Methadone Addiction & Opioid Treatment | Methadone In Ohio
Methadone reduces opioid cravings and blocks the negative effects of opioid drugs, and can be part of a medication-assisted treatment program to manage withdrawal symptoms.
Methadone is an opioid agonist that can treat opioid withdrawal symptoms. Along with buprenorphine, methadone is an approved form of medication-assisted treatment (MAT), a treatment option that can make a patient’s opioid addiction recovery process more manageable.
Studies suggest that methadone can be safe when taken as prescribed. However, there is still a risk of side effects when taking methadone, such as constipation, nausea, and breathing problems.
In Ohio, methadone may be available from licensed opioid addiction treatment programs. The U.S. Food and Drug Administration, or FDA, only allows approved pharmacies, methadone clinics, and healthcare providers to legally give methadone to patients.
Methadone Maintenance Treatment
Methadone may be prescribed to manage opioid dependence, withdrawal symptoms, and cravings. This form of medication-assisted treatment is also known as methadone maintenance treatment.
Methadone treatment providers substitute high-risk opioids, such as heroin or fentanyl, with methadone. Methadone acts on the same receptors in the central nervous system as other opioids, such as hydrocodone and heroin.
Substituting methadone for other opioids can reduce withdrawal symptoms that can come from opioid discontinuation.
The effects of one dose of methadone can last for longer than one dose of other opioid painkillers, such as heroin or oxycodone. Patients may also experience moderate pain relief while taking methadone, which may be necessary to manage their severe or chronic pain.
Abuse Potential Of Methadone
Although methadone can be safe when taken as directed, methadone abuse is possible due to the drug’s sedative and euphoric effects. Methadone is a Schedule II controlled substance, and organizations recognize its abuse potential outside of approved treatment plans.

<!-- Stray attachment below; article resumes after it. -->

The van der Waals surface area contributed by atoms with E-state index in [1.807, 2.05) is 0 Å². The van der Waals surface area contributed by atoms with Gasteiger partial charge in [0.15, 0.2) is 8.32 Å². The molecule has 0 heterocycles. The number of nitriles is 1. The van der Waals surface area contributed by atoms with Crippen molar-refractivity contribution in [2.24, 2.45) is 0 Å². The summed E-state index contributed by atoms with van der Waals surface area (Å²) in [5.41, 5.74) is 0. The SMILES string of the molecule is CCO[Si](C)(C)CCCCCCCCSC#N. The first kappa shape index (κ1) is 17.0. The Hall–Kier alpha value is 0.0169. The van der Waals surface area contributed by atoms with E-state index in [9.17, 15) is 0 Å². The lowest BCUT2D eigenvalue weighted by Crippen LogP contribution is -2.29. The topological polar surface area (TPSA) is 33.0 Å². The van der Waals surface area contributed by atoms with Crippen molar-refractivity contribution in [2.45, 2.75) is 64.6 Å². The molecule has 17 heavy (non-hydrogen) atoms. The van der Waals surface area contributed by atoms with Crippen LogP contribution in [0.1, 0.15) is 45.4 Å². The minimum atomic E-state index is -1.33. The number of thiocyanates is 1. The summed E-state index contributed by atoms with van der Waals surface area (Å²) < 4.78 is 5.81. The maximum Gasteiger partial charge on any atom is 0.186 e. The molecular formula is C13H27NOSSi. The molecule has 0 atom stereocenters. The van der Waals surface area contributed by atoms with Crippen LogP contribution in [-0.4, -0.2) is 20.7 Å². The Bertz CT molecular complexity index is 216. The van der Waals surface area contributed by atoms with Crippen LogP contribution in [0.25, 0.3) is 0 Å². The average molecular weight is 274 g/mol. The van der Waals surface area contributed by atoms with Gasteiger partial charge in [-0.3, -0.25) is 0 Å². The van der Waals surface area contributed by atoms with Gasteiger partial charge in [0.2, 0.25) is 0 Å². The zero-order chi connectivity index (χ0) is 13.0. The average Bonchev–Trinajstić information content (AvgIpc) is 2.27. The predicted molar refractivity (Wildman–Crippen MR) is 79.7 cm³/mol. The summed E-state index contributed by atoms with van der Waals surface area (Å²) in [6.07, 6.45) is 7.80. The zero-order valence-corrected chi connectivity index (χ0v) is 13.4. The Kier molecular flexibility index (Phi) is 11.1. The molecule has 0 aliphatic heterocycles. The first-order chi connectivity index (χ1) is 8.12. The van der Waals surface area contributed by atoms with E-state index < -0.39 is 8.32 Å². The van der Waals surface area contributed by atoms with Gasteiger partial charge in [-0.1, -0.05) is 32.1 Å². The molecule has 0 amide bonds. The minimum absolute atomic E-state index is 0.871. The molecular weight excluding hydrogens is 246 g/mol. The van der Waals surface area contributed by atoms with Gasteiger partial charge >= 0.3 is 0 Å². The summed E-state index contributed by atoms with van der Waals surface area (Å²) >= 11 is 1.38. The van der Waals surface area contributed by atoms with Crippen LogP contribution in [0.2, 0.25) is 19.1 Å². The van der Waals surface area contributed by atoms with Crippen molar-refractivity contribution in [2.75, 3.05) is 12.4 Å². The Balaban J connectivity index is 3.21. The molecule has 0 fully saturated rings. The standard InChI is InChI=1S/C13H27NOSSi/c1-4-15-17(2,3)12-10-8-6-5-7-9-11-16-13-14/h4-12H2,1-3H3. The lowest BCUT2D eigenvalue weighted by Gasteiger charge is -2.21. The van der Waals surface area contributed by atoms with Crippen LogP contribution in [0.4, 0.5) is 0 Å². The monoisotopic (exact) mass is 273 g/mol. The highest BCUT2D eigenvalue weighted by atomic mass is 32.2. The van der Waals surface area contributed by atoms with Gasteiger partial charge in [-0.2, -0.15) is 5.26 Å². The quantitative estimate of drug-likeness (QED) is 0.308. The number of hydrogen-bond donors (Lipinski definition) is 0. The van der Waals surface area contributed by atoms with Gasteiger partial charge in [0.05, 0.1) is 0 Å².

Patients going through an opiate addiction treatment program may already be at risk for further substance abuse. To reduce the chances of methadone addiction, patients undergoing opioid use disorder treatment may take their doses in a supervised environment.
Side Effects Of Methadone
Like other opioid drugs, methadone can cause side effects such as:
- chest pain
- shallow breathing
- respiratory depression
Monitored, controlled use of methadone can reduce the risk of serious side effects. If patients experience serious adverse effects while taking methadone, their dose may be reduced or adjusted as needed.
When combined with other methods, methadone maintenance treatment can reduce patterns of opioid abuse and improve your long-term health. To find out if our opioid addiction treatment program works for you and your loved one, please contact Ohio Recovery Center today.
How Long Does Methadone Withdrawal Last?
Methadone withdrawal symptoms can begin as early as 24 hours after the last use and last for 6 weeks or longer.
Learn more about Methadone Withdrawal
How Long Does Methadone Stay In Your System?
Methadone is a long-acting opioid that can be detectable in saliva and urine tests for up to 10 or 12 days after ingestion.